Beverley George, the President of the Australian Haiku Society and editor of Eucalypt, has in my opinion captured the essence of MacRury's style in In the Company of Crows:
Carole MacRury sees the world from a photographer's perspective. The clarity of her images and the accuracy of her word choices are signatures of a mind that engages with the natural world with eyes wide open and a blend of curiosity and awe. ("Foreword," p. 1)
It is in part her "photographer's eye" that attracts me to MacRury's haiku, since I at one time had a love affair with photography (photojournalism, which also fits well with the "blend of curiosity and awe"). The world looks different, up close and focused. Reading her poems on animals with this perspective in mind enhances the image for me into a shared experience, in more than one way. Some of my favorite haiku from the book, considered in this shared "photographer's eye" are:
leaving enough of the leaf
to sleep on (p. 25)
a loon circles
its circle (p. 41)
the eye of a petroglyph (p. 86)
In the case of the first poem, I imagined myself looking through the lens of a camera, watching for a significant movement to capture in the shot. The thought occurred to me that even though I have seen a lot of caterpillars, I have never seen one quite like this. So this is newsworthy (to a photojournalist), as well as haiku-worthy.
With the second poem, my imaginary experience involved being primed to capture the movement as in a sports event, using a rapid fire repeating series of shots. And the idea that occurred was how very apt her depiction of the loon is, as it "circles / its circle." The reading experience was thus enhanced by keeping in mind both her method, and what it suggested to me as I accepted whatever arose in my own mind in response.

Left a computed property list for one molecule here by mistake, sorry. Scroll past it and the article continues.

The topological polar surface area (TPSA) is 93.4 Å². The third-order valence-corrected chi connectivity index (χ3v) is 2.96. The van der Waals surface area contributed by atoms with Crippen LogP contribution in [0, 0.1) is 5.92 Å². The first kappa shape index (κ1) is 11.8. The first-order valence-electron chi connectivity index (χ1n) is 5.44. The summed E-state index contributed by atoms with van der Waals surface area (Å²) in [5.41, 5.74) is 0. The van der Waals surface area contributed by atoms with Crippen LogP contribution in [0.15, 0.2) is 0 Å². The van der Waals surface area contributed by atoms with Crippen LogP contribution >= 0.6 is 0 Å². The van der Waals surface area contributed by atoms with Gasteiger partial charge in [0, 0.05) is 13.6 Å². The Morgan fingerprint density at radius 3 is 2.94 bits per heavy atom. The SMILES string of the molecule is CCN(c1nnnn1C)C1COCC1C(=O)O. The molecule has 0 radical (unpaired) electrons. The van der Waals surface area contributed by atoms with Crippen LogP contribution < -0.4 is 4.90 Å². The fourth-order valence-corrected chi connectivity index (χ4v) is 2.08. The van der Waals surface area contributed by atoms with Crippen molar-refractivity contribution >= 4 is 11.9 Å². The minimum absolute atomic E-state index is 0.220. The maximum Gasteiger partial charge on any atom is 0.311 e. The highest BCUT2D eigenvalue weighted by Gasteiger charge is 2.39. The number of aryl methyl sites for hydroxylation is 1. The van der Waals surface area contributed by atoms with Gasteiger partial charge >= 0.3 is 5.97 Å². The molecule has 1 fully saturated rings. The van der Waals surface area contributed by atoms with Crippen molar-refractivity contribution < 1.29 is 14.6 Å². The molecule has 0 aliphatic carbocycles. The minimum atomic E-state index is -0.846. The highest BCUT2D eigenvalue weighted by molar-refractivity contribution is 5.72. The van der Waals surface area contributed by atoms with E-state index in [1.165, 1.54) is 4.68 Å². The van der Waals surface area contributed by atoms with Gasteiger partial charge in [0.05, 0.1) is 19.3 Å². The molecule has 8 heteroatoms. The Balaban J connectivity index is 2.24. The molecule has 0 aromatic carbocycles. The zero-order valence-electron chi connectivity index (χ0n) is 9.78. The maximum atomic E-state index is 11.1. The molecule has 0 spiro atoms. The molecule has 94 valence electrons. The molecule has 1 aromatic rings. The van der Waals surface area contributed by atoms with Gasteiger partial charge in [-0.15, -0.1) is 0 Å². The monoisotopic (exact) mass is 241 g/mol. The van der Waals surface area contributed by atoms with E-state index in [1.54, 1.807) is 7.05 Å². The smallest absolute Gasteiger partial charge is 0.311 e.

But the third poem, this one called forth deeply buried emotion from a memorial service of a close friend and colleague who died of a heart attack while driving down the street in the mid '70s. His memorial was held in Trinity Cathedral, a historic Episcopal church with mahogany beams and a simple elegance. During the service, a white dove flew in. It circled the altar, and settled on the leaded stained glass window, at the foot of an angel, backlit by the afternoon sun. The medieval legend about a dove leading the soul of the departed to the next world was being reenacted for my friend, and the scene was etched on my heart-mind. I had not thought of this for decades, until I encountered this poem.
For me, as a reader, this tiny poem fulfills what Haruo Shirane says in Traces of Dreams that every haiku should aspire to: it presents a meeting of the vertical axis, representing cultural and historical tradition, with the horizontal axis, representing the here and now. Not many haiku achieve this merger. But with the right poem, and the right reader (i.e., one in the zone to not only receive, but to participate in, the experience), it can happen. And when it does, it reminds us of why we are attracted to haiku, and keep trying to read and write about our moments in a more compelling way, hoping for the surprise of awe, or the felt thought it can inspire.